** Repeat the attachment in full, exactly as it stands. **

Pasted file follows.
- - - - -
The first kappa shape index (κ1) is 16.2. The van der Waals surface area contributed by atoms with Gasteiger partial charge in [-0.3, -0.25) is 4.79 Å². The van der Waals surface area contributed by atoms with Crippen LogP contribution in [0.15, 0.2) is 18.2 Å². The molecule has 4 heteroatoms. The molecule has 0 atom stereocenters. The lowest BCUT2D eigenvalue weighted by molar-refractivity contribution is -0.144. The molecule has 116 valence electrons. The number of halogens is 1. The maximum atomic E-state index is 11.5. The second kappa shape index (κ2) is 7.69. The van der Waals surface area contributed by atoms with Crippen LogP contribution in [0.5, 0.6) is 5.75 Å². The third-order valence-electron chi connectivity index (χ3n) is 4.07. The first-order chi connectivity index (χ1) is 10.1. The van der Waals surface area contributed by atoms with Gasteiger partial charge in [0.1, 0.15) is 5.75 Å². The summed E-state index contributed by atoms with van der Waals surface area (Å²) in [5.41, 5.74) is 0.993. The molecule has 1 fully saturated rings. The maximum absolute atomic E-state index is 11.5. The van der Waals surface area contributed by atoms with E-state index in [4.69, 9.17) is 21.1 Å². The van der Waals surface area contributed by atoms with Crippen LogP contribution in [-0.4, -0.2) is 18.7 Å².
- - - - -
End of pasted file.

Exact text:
The first kappa shape index (κ1) is 16.2. The van der Waals surface area contributed by atoms with Gasteiger partial charge in [-0.3, -0.25) is 4.79 Å². The van der Waals surface area contributed by atoms with Crippen LogP contribution in [0.15, 0.2) is 18.2 Å². The molecule has 4 heteroatoms. The molecule has 0 atom stereocenters. The lowest BCUT2D eigenvalue weighted by molar-refractivity contribution is -0.144. The molecule has 116 valence electrons. The number of halogens is 1. The maximum atomic E-state index is 11.5. The second kappa shape index (κ2) is 7.69. The van der Waals surface area contributed by atoms with Crippen LogP contribution in [0.5, 0.6) is 5.75 Å². The third-order valence-electron chi connectivity index (χ3n) is 4.07. The first-order chi connectivity index (χ1) is 10.1. The van der Waals surface area contributed by atoms with Gasteiger partial charge in [0.1, 0.15) is 5.75 Å². The summed E-state index contributed by atoms with van der Waals surface area (Å²) in [5.41, 5.74) is 0.993. The molecule has 1 fully saturated rings. The maximum absolute atomic E-state index is 11.5. The van der Waals surface area contributed by atoms with E-state index in [4.69, 9.17) is 21.1 Å². The van der Waals surface area contributed by atoms with Crippen LogP contribution in [-0.4, -0.2) is 18.7 Å².